National Cyber Security Month: Week 2

Its week two of National Cyber Security Month! This week Toby talks you through the risks and what you can do to avoid them!

With so many of us using a multitude of connected devices day in day out, those with malicious intent employ a wide variety of methods that you need to look out for: 

Phishing 


Phishing is when a bad actor impersonates a legitimate company as a means of getting you to fill in personal information. 

This is usually in the form of an email that looks like it comes from a legitimate and trustworthy source such as Microsoft or HMRC and will usually prompt you to click on a link to login with your details. When you click on the link you will be taken to a website that looks like the real thing, but which is actually a copy that will harvest any details that you enter into it.

To Avoid being caught out:

  • Check all email for spelling/grammatical errors. 
    Phishing emails are often sent from non-native speaking countries and so may contain mistakes that an official communication would not.
  • Hover over links in the email before you click them
    If you hover your mouse over links in the email, a box should pop up giving the address that it will go to:
  • Check the email address of the sender
    Does it match the content of the email? Is it unnecessarily complex?

Do you think this email below is legitimate?
 

It’s not!

Here are some giveaways: 

  • Email address inconsistent with the content (info@newsletters.cbc.ca) – emails from Microsoft would likely end in ‘@microsoft.com’ or ‘@office.com’.
  • Spelling/Grammar mistakes: ‘Access’ is consistently misspelt, ‘Microsoft Office’ not capitalised.
  • Odd phrasing: ‘To use Your current access’ – likely written by a non-native English speaker.
  • Hovering over link gives a strange website address (definitely not a Microsoft website!)

Viruses


Viruses are malicious files that can wreak havoc on your computer and potentially delete or corrupt your precious documents. 

Usually a virus will get onto your pc via a file that you’ve downloaded – similar to phishing, the sending will often rely on tricking into downloading it usually from an email attachment or website disguised as a legitimate source. Viruses take many forms, Two of the most common are so-called ‘Ransomware’ which will lock up all your files and the scammer will then demand payment before they will release them and ‘Spyware’ which will remain hidden on your computer and secretly log your activity (such as key presses) so that criminals can watch you type out passwords.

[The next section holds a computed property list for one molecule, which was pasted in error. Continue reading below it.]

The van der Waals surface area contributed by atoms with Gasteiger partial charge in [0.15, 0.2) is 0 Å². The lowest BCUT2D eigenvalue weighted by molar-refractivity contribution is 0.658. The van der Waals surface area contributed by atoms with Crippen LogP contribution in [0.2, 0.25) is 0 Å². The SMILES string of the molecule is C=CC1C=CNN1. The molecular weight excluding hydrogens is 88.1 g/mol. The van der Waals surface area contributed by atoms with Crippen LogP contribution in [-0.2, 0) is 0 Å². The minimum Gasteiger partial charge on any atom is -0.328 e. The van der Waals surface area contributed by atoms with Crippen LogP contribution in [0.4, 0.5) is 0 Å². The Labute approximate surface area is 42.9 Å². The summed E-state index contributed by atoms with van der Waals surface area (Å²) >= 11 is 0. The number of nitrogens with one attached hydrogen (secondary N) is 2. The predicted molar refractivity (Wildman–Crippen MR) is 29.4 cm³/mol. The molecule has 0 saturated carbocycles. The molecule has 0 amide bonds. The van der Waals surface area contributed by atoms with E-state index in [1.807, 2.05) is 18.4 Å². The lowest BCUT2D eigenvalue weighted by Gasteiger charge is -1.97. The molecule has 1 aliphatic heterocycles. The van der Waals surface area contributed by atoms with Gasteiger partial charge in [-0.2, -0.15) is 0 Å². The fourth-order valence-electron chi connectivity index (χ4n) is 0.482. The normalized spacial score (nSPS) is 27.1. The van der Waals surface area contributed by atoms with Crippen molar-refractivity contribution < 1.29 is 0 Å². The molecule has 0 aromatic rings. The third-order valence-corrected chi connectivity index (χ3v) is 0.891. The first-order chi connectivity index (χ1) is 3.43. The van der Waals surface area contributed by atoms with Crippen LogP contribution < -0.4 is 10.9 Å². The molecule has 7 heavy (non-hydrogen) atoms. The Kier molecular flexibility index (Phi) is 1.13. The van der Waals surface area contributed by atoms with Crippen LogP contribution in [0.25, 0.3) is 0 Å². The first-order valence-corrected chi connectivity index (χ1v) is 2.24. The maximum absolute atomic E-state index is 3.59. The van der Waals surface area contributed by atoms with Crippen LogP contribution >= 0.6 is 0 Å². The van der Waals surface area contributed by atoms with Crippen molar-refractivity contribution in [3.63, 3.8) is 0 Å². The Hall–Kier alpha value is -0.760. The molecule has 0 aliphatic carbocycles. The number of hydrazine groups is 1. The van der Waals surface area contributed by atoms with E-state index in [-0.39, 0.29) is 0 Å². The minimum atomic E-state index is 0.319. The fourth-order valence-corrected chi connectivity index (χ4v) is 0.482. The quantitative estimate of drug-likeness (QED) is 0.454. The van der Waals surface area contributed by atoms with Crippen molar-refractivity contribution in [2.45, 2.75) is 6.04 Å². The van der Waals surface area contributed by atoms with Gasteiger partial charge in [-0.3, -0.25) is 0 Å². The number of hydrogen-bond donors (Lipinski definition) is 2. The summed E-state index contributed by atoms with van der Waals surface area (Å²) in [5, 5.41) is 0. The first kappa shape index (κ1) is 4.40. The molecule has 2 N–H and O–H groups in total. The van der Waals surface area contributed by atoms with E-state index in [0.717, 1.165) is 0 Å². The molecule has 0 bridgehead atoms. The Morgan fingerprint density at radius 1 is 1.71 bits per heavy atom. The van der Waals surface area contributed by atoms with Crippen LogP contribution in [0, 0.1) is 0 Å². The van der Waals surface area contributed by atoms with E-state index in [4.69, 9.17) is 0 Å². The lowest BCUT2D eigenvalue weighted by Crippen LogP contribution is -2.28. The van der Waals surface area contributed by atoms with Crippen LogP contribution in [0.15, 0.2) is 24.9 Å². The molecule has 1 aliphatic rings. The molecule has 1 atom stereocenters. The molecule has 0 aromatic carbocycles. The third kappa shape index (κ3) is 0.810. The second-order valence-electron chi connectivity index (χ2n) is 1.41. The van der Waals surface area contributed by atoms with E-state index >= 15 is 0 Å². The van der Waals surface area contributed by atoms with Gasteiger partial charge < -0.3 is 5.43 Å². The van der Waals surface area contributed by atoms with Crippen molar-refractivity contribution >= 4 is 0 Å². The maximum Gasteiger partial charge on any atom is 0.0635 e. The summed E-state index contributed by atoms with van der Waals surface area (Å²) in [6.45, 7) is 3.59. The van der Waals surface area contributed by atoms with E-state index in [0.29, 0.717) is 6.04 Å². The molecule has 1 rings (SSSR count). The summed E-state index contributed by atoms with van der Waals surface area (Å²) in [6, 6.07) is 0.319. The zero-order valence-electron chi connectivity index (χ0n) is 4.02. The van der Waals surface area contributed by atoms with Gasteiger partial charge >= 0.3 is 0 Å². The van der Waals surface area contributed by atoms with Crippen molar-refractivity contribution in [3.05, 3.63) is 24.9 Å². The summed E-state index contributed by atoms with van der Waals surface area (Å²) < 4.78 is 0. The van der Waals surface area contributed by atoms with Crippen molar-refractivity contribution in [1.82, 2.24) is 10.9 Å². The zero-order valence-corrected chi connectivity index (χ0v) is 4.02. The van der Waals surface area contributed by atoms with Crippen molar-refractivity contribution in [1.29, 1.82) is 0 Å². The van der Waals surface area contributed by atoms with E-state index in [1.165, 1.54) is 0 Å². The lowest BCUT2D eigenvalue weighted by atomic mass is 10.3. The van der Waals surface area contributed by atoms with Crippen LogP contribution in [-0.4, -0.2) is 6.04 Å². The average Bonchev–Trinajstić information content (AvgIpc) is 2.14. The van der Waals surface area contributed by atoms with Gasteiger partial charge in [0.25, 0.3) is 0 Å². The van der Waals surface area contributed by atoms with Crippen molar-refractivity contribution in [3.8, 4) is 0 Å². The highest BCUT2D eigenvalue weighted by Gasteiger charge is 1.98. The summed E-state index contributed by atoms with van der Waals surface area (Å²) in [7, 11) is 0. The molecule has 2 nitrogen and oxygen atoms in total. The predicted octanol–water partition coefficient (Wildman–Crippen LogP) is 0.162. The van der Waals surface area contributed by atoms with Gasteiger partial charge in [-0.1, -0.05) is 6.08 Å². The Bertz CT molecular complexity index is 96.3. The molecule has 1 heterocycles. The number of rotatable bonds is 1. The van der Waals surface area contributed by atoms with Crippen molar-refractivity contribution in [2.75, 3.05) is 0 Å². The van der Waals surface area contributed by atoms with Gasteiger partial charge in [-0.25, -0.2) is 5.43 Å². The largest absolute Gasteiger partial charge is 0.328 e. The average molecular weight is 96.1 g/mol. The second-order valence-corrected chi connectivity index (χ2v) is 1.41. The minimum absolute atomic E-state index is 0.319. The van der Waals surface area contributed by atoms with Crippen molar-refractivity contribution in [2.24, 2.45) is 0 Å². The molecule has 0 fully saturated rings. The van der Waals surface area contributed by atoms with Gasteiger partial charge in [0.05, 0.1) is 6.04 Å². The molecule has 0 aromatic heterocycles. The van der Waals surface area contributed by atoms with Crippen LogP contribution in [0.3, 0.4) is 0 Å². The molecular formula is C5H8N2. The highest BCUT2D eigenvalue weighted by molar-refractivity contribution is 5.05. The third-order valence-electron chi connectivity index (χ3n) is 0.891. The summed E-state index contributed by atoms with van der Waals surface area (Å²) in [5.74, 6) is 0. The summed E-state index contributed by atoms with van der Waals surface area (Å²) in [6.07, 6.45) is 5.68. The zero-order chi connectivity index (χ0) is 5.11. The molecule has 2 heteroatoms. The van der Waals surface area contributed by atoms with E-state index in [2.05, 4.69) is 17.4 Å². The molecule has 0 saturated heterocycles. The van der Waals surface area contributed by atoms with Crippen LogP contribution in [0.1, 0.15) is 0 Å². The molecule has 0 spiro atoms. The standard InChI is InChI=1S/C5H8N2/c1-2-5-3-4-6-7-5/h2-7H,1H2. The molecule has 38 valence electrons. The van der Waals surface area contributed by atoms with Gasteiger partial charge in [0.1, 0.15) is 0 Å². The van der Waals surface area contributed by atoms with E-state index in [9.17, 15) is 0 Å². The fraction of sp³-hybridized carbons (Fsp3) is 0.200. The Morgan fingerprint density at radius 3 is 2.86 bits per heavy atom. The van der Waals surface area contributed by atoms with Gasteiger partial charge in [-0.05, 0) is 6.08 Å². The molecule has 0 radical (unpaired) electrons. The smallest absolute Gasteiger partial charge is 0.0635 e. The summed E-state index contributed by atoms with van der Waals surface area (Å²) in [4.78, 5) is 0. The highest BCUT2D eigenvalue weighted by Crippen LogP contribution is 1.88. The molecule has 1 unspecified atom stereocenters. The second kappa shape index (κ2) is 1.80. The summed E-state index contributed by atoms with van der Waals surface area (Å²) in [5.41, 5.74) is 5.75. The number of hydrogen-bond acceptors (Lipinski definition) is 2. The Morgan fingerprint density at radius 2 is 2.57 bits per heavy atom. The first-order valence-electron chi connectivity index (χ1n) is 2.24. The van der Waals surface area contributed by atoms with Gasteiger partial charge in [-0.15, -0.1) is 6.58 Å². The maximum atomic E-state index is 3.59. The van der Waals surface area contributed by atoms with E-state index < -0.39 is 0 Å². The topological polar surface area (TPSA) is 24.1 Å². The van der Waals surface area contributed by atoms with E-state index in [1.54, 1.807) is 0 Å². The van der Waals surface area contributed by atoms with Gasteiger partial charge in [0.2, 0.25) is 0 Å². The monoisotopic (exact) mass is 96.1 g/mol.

The best defences against viruses are:

  • Install a respected anti-virus product and ensure that it’s kept up to date.Newer versions of Windows now include ‘Windows Defender’ which should automatically identify and quarantine any suspicious files.
  • NEVER download and open any email attachments unless you are 100% sure that the sender is legitimate.
  • Keep your operating system up-to-date.
    Updates to Windows and Mac often fix security exploits that attackers can use to get in to your system.

Phone Scams


Phone scams are similar to phishing in that you will usually get a caller who will try to appear legitimate (often claiming to be from Microsoft Support or HMRC) who will then try to engineer a situation where you give over your password details, or give them control of your computer so that they can lock up your files and demand money.
To avoid being caught out by scammers:

  • NEVER give out your password or personal information to anyone calling that you didn’t expect.
  • If in any doubt about the authenticity of a call – hang up and ring the company back on their publicly available phone number.
  • NEVER allow an unexpected caller to guide you into doing anything on your computer.
  • If you are asked to wire money, or buy gift cards this will be a scam – hang up immediately!
  • Sign up to the Telephone Preference Service.

It can be intimidating, the sheer number of ways that scammers and criminals can use to target you in the online world, but knowing how to deal with these risks and keeping your wits about you when on the computer, or on the phone will go a long way into helping you protect your money and your data.

 

Published: 12/10/2021 Published by: Bee Horner

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